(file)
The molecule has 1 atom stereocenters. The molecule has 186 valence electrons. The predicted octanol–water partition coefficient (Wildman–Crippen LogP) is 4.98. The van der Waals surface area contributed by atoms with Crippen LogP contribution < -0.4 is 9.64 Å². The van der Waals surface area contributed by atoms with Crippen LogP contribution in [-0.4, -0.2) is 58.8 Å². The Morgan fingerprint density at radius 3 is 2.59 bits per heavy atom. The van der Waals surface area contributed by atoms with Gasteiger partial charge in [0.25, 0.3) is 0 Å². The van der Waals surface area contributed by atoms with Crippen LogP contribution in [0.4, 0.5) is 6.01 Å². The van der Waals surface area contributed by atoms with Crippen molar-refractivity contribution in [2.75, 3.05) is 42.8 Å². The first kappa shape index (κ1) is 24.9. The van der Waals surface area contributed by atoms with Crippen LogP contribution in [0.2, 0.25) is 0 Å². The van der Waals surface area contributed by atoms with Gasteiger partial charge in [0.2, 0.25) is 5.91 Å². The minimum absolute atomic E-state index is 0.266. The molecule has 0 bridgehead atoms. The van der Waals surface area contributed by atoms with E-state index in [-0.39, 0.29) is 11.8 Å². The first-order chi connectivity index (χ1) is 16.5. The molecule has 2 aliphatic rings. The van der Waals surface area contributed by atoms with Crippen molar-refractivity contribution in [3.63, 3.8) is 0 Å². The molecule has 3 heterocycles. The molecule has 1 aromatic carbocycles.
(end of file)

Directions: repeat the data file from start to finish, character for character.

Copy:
The molecule has 1 atom stereocenters. The molecule has 186 valence electrons. The predicted octanol–water partition coefficient (Wildman–Crippen LogP) is 4.98. The van der Waals surface area contributed by atoms with Crippen LogP contribution < -0.4 is 9.64 Å². The van der Waals surface area contributed by atoms with Crippen LogP contribution in [-0.4, -0.2) is 58.8 Å². The Morgan fingerprint density at radius 3 is 2.59 bits per heavy atom. The van der Waals surface area contributed by atoms with Gasteiger partial charge in [0.25, 0.3) is 0 Å². The van der Waals surface area contributed by atoms with Crippen LogP contribution in [0.4, 0.5) is 6.01 Å². The van der Waals surface area contributed by atoms with Crippen molar-refractivity contribution in [2.75, 3.05) is 42.8 Å². The first kappa shape index (κ1) is 24.9. The van der Waals surface area contributed by atoms with Crippen LogP contribution in [0.2, 0.25) is 0 Å². The van der Waals surface area contributed by atoms with Gasteiger partial charge in [0.2, 0.25) is 5.91 Å². The minimum absolute atomic E-state index is 0.266. The molecule has 0 bridgehead atoms. The van der Waals surface area contributed by atoms with E-state index in [-0.39, 0.29) is 11.8 Å². The first-order chi connectivity index (χ1) is 16.5. The molecule has 2 aliphatic rings. The van der Waals surface area contributed by atoms with Crippen molar-refractivity contribution in [3.63, 3.8) is 0 Å². The molecule has 3 heterocycles. The molecule has 1 aromatic carbocycles.